As I write this, my beloved Chicago Cubs are not trying to get to the World Series. This is because they played sub-optimally during the regular season and didn’t even make the playoffs. It's a good thing I'm not superstitious or I might begin to think that I jinxed them by not writing enough about them this year.

Thus, to begin building good juju for next year’s team, I declare this IS a Chicago Cubs column. NOT because I'm superstitious. But I can tell ya about some baseball people who are.

Now-retired slugger Jason Giambi would wear a gold thong whenever he was having trouble getting hits. The article mentioning this did not specify where on his body he put a gold thong....but I guess there aren't that many options, are there?

A player named Elliot Johnson always chewed a hunk of grape bubble gum when he was playing defense. When his team was batting, he ditched the grape and replaced it with watermelon-flavored gum. Because, Johnson said, "The hits are in the watermelon gum."

Of course they are.

I read somewhere that ballplayers don't like to talk about being superstitious. They like to talk about "routines" and "things that help me focus." A player named John Baker says "Players are superstitious about being superstitious. If I let you in on my little secret, I might not get a couple of hits." What Baker didn't say, and what would be waaaaay worse, was -- the guy you shared your secret with might get those hits.

Torii Hunter's thing was squeaky clean shoes. Before every contest, he cleaned his shoes with Mr. Bubble spray. He has said this about his shiny footwear: “When you look good, you feel good. When you feel good, you play good. When you play good, they pay good.”

David Ross, who once played for my beloved Cubs, wore mismatched socks. But they each were “assigned” to a specific foot. He always made sure they were properly aligned because “If we lose a game, I don't want it to be my fault for wearing the wrong socks.”

Outfielder Sam Fuld earned a five star rating for his superstition: He told ESPN that “Five is my favorite number. I can't set my alarm clock unless it's on a five or a multiple of five. I can't put a microwave on any time or heat unless it is five or a multiple of it. I'm a five guy."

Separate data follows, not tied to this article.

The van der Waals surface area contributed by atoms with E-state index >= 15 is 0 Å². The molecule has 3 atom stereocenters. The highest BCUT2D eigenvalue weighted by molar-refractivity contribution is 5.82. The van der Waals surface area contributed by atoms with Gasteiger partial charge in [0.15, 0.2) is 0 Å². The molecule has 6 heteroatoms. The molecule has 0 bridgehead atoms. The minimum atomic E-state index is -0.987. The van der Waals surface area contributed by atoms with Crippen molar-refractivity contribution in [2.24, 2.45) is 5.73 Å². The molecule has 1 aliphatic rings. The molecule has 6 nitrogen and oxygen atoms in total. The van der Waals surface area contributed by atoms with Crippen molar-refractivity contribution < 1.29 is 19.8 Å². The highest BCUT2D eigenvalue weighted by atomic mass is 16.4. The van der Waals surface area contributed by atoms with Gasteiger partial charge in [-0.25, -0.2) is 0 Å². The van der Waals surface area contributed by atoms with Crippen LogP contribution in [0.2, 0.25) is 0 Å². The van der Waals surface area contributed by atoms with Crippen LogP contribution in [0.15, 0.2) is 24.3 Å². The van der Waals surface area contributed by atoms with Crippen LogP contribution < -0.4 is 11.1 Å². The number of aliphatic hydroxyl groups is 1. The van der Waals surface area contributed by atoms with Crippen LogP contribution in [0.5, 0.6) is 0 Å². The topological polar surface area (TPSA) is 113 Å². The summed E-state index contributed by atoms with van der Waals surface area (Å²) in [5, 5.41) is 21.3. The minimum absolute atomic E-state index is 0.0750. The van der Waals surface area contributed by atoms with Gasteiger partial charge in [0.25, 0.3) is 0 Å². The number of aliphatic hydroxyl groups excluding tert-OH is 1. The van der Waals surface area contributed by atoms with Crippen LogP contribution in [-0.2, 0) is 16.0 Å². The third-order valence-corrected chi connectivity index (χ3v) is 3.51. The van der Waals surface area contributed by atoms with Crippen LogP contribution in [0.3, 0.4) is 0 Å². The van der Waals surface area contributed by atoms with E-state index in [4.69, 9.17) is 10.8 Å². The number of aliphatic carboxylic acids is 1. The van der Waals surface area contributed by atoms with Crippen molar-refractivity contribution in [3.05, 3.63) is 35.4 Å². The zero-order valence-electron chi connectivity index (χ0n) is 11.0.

I bet Sam Fuld gives great high fives.

A guy named Ryan Zimmerman had a remarkable hitting streak, lasting 30 games, and a teammate of his said that in the middle of the streak, “I went up to him in the shower and said, 'Dude, scoot over, I need some of that water, man.' There are a lot of hits in that shower.”

Thus demonstrating that ballplayers will go wherever the hits are located

Glenn Davis would chew the same gum every day during hitting streaks. Not the same brand of gum. . . the same PIECE of gum! He would save it under his cap after each game.

An infielder from the 1960s, Julio Gotay, is said to have always played with a cheese sandwich in his back pocket. I have no further data on this, but that's one heck of a supersti—I mean, “routine.”

A minor league outfielder named Ron Wright was known for shaving his arms once a week. He was the smoothest hitter in his league, just not the kind of smooth he was striving for.

Another minor league player recalls having a manager who would rattle the bat bin when the team was not hitting well – as if the bats were in a stupor and could be aroused by a good shaking.

It's been reported that a San Francisco Giant infielder named Jim Davenport once hit two home runs in a game. Afterwards, he discovered that he had missed a buttonhole while dressing for the game. For the remainder of his career, he left the same button undone.

Even all-time immortals are prone to strange “routines.” The great Honus Wagner, who was elected to the Hall of Fame, believed any given baseball bat “contained” only 100 hits. Regardless of the quality of the bat, he would get rid of it after getting a 100th hit with it.

I understand he would trade them to guys desperate for hits. In exchange for cheese sandwiches.

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